10. Sallie says:

    This is just gorgeous! I love how far you’ve come in your bra designs. Its so inspiring to have watched you start and see where you are now. I would love to have a pretty lingerie set like this!

  11. Stephanie says:

    Great looking, that’s wonderful you found a way to use the rest of the silk, it’s so pretty and soft. I’m always so impressed with your skills!

  12. This bra is totally gorgeous! I have a bunch of silk remnants laying around, and this inspires me to try something like this. Love the shape of the cups. I bought that panty pattern a couple months ago, but have yet to try it. The waist does look a little high for me, too, but I like the shape. I made a similar Burda pattern for a bathing suit recently and love the fit.

  13. Laurel says:

    I LOVE this bra design! I was unable to join the Jan bra sew-along, but it was wonderful to enjoy the postings and shared experiences and wisdom. I have been hunting for a pattern similar to this… found one with Bella Hendrix, but no where near my size… I wear a 34F or G. I tried the Danglez vertical seam bra, but it acted like a minimizer on me and did not like that effect. I have drafted my own from scratch in the past… from paper tape breast mold… but cannot do that now due to a shoulder problem. I will probably next try the Pin Up Girls Shelly bra and move the straps inward. Keep up the great (and BEAUTIFUL) work!

    • Amy says:

      Laurel, I think you will like the Shelley bra. It seems like it offers some nice shaping options for larger sizes. And thanks for your compliments on this bra. I can’t give anything way but you may get your wish for a pattern like it very soon!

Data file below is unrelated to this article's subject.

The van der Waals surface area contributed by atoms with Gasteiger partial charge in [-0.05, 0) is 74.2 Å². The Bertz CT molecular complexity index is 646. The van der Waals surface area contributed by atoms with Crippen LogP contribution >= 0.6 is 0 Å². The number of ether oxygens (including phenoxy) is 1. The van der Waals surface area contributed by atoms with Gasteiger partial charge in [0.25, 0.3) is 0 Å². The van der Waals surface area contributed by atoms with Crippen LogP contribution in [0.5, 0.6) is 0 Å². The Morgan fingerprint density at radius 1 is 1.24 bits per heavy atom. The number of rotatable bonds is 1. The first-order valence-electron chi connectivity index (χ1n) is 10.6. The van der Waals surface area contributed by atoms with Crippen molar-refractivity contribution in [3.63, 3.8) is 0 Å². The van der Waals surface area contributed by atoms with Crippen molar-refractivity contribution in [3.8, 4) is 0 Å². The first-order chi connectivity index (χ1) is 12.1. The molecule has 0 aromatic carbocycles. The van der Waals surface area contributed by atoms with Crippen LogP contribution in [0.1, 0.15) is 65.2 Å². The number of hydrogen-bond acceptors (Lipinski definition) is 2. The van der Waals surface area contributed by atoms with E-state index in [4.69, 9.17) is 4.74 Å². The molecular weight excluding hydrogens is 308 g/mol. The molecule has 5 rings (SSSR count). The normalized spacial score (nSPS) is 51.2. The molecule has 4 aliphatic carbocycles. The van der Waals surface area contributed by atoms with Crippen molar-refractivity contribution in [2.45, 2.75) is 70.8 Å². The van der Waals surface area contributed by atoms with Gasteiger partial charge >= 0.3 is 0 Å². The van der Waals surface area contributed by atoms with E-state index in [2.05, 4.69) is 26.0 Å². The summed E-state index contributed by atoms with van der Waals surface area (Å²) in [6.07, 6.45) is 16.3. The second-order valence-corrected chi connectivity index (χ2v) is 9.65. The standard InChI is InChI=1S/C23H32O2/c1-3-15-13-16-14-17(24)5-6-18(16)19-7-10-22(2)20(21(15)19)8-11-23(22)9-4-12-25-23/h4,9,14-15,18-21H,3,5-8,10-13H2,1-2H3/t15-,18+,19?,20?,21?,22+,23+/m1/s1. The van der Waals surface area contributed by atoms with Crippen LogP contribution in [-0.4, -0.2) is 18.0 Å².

14. mokosha says:

    i’m in love with this set.. never made a bra in my life, but this is so beautiful, and i think i should give it a try.. i’ve made more than a few swimsuits, it can’t be too different right 🙂 thanks for the inspiration 🙂

  15. Dira Gordon says:

    OMG! I am in love with your creations!!! Congratulations everrthing you make is just perfect and so well done! I am starting in this thing of bra making and I wish you could help me with this one specifically (A vintage mood silk bra)! Can you share me the pattern?

    • Amy says:

      Hi Dira, I drafted this bra to my own custom fit. But I am currently working on a very similar pattern that will be available for sale soon!

    • Amy says:

      Hi, I don’t have a problem with bands rolling, so I didn’t use any special trick. Are you having a problem with rolling? It might happen for a variety of reasons–if you have a higher tummy or your band is too tight (or it’s too tight at the bottom of the band), or your elastic isn’t wide enough. Or sometimes a longline bra just wants to squish around in the squishy bits, ha. If that’s the case boning is definitely a good solution.